Saturday, February 10, 2018

Personal Information Management (PIM) in Linux

Anyone who is in college or in the business world needs Personal Information Management.  PIM for short.  Actually, everyone who has a smartphone has PIM.  On the phone there is email and a calendar.  Within the calendar is a to-do list, and an agenda.  Back in the 90's and before, everyone used a day planner.  There were the little electronic gizmos the fit in the palm of the hand and were mated with a function stylus.

In the Linux world, we too need Personal Information Management.  I personally enjoy clicking an icon to see all my mail, my calendar and to-dos in one place.  For some reason, I do not enjoy going online to find one calendar.  I need all my calendars to show up in one place i.e. my desktop or smart phone.

At work, we are on a Microsoft Exchange network.  I use Outlook 2013 for my PIM.  It works fairly well, however, because I do not have company phone, I am tied to my laptop for schedule.  Outlook is great teamed up with a portable smartphone and Lync (the instant messaging client for the Exhange Network).

Back to a the Linux world, for us there are several software claiming the PIM title.  Here I will list the ones that make the claim and I will say a few words about them.  I am biased.  See if you can figure out the one I prefer:

1.  Kontact
Kontact is nice and colorful.  It depends on a database system such as Mysql, Mariadb, or ____.  It is a creation of the KDE people.  It's like Evolution evolved.  It has everything needed in  PIM.  It can also integrate with and Exchange network.  I personally monitor 3 emails from it.  It communicates well with Google Calendar and Google Tasks.  I use Google has my focal point which allows me to schedule and complete tasks from my smart phone.  Meanwhile, back at the ranch, Kontact syncronises with my Google tasks.  Everything I do on my phone is on my workstation when I get home.  Yes this is my favorite.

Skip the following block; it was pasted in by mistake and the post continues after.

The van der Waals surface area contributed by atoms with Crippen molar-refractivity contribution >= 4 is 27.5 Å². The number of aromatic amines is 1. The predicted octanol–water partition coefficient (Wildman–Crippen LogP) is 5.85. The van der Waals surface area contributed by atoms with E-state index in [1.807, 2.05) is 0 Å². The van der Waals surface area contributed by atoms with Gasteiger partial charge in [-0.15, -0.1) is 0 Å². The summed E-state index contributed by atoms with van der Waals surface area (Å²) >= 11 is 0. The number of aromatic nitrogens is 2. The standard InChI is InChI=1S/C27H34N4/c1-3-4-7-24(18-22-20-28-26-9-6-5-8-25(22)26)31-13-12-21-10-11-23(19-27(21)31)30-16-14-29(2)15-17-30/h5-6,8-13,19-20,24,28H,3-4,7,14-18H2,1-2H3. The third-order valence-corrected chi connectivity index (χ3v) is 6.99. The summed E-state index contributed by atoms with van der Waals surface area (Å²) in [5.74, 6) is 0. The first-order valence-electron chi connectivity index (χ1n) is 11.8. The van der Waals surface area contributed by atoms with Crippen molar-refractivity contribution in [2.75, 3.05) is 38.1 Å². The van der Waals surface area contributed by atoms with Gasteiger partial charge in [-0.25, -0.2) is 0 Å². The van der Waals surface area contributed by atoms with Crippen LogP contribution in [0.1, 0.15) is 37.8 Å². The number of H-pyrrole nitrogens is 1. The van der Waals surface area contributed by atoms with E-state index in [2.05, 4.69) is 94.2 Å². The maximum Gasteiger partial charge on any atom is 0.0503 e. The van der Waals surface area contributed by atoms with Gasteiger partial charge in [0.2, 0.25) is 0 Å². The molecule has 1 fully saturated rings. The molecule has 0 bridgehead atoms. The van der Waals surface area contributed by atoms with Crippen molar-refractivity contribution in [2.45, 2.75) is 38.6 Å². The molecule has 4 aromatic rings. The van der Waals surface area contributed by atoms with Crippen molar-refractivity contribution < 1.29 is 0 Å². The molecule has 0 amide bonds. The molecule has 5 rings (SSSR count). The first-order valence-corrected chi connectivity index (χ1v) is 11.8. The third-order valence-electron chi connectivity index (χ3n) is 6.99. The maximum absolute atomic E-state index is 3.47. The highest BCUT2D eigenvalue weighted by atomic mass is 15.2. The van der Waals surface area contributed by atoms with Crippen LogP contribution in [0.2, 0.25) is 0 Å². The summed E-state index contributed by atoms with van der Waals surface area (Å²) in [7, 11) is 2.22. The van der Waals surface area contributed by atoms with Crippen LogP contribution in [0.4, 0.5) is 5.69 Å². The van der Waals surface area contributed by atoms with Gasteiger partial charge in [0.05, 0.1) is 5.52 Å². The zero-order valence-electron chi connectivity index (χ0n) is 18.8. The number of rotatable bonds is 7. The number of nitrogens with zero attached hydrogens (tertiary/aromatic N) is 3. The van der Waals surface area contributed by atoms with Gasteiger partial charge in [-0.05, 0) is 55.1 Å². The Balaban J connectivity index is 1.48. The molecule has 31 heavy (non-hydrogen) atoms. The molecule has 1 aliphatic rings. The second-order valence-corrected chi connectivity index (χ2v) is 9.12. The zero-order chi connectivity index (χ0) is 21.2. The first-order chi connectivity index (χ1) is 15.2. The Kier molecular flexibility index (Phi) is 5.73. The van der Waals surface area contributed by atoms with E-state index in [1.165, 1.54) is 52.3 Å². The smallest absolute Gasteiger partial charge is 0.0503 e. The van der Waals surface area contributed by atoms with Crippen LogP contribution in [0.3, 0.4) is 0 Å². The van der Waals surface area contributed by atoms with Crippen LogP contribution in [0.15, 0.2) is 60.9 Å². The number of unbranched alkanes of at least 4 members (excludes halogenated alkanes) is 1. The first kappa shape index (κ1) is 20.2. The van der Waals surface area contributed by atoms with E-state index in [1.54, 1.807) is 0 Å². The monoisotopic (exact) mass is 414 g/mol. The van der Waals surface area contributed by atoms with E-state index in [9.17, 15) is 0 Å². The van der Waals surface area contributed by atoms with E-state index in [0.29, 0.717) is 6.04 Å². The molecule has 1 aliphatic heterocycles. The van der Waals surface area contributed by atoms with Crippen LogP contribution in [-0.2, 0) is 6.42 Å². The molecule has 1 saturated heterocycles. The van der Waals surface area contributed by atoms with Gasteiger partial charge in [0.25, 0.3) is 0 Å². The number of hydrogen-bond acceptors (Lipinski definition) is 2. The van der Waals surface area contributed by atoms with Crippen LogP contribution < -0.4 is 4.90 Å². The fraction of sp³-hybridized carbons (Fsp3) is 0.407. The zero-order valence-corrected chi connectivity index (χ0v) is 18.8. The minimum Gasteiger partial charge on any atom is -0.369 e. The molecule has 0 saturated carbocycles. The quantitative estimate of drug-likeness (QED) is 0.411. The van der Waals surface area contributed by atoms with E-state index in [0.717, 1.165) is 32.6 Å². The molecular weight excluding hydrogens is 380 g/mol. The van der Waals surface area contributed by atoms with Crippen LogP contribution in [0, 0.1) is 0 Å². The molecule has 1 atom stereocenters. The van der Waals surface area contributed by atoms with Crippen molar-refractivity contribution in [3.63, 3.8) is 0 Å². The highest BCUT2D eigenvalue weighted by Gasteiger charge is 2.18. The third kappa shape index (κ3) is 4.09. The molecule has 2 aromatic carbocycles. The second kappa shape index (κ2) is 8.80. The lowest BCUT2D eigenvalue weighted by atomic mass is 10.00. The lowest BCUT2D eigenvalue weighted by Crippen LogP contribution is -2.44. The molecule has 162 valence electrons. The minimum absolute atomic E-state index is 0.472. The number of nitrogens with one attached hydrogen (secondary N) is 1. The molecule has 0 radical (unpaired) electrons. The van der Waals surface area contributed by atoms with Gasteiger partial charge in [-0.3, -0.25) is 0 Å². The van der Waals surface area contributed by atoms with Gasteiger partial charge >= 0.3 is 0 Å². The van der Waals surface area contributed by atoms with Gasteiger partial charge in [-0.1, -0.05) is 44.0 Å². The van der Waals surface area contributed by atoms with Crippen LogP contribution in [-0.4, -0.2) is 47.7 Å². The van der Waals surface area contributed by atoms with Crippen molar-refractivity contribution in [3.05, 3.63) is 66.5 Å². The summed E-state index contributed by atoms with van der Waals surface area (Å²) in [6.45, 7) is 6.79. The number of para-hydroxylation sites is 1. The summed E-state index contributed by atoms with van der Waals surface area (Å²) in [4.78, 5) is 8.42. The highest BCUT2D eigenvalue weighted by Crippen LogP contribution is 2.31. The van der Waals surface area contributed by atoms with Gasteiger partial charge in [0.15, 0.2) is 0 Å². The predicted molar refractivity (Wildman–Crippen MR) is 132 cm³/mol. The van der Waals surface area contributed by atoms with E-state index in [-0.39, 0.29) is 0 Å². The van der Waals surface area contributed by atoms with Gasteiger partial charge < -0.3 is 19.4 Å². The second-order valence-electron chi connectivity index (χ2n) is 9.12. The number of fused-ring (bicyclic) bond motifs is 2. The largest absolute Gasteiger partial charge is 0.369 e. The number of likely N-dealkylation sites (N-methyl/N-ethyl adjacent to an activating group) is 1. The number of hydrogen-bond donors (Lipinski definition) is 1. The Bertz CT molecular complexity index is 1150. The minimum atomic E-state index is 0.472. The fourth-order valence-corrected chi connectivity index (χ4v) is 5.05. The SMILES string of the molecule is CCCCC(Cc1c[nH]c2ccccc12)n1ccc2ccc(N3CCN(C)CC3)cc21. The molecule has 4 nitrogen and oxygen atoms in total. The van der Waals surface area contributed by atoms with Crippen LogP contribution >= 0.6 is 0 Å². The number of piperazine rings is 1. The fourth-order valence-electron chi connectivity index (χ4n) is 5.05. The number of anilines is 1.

2. Evolution
Evolution and Thunderbird are similar.  I could live with both.  Instead of being tab oriented, the user switches windows with an icon.  It's flat, but very snappy.
3.  Thunderbird
Thunderbird is getting closer to the ideal PIM.  It has a calendar, email, chat, and a form of agenda.  It is tab oriented.  A new tab is opened depending on the application desired.